The value of volunteers in Washington, D.C., topped the list at $41.72 an hour with Mississippi last at $12.64. The study also total Puerto Rico with that value at $12.64 an hour. The full state-by-state breakout is available here

    “Volunteerism has been a driving force in the strength and power of our civil society since this country’s founding,” said Dan Cardinali, president and CEO of Independent Sector in Washington, D.C. “We know that giving of our time, talent, and effort transforms organizations, communities, and our nation, and also has profound effects on the individuals giving their time. The Value of Volunteer Time gives us just one concrete measure to illustrate the power of individuals to transform communities.”

    Total volunteer hours are up, but the percentage of people who volunteer is declining. According to the University of Maryland’s Do Good Institute, the volunteer rate nationally has dropped from about 29 percent to roughly 25 percent. Based on an adult population of 252 million, that means a decrease of more than 10 million American volunteers.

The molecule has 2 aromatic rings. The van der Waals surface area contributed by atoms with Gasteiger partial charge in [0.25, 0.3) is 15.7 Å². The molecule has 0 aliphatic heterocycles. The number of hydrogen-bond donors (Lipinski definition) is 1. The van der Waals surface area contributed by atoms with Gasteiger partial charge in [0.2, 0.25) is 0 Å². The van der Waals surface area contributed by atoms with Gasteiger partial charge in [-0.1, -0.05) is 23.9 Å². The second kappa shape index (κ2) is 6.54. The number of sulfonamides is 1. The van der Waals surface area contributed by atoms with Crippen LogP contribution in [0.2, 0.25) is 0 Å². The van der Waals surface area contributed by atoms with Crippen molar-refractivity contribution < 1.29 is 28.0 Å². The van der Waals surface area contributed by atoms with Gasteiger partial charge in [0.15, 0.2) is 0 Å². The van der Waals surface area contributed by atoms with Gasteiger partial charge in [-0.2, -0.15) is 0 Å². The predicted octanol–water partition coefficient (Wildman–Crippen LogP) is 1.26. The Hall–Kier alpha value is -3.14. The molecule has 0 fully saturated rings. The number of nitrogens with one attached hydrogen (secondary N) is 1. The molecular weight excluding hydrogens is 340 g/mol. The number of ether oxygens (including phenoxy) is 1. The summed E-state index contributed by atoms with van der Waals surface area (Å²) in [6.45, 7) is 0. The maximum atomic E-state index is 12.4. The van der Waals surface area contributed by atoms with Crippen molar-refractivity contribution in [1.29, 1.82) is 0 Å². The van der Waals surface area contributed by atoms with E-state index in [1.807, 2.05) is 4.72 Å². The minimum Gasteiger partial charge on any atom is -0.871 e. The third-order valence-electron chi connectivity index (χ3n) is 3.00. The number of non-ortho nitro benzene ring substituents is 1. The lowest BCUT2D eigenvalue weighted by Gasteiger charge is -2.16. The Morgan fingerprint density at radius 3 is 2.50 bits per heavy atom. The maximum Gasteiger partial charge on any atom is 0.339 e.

The national volunteer rate isn’t the only thing going down, said Cardinali via a LinkedIn post. He wrote: “The giving rate is dropping at the same time – down from 67 percent in 2000 to 56 percent in 2014. Total dollars are up, which is a good thing, but only because the most affluent Americans are giving more and not because more Americans are giving, and that’s not a good thing. Whether it’s giving or volunteering, you want to see everyone participating in civil society — you want to see everyone saying, ‘I have a stake in my community and I’m committed to doing what I can to make this a better place’.”

    Cardinali wants Congress to hike the volunteer mileage reimbursement rate. “Businesses can reimburse their employees at a rate of 54.5 cents per mile, but volunteer mileage has been fixed at a mere 14 cents per mile for over two decades,” he wrote. “What does that say about the way we value volunteers? If you’re driving for business, every mile is 4 times more valuable than if you’re driving to make life better for another human being?”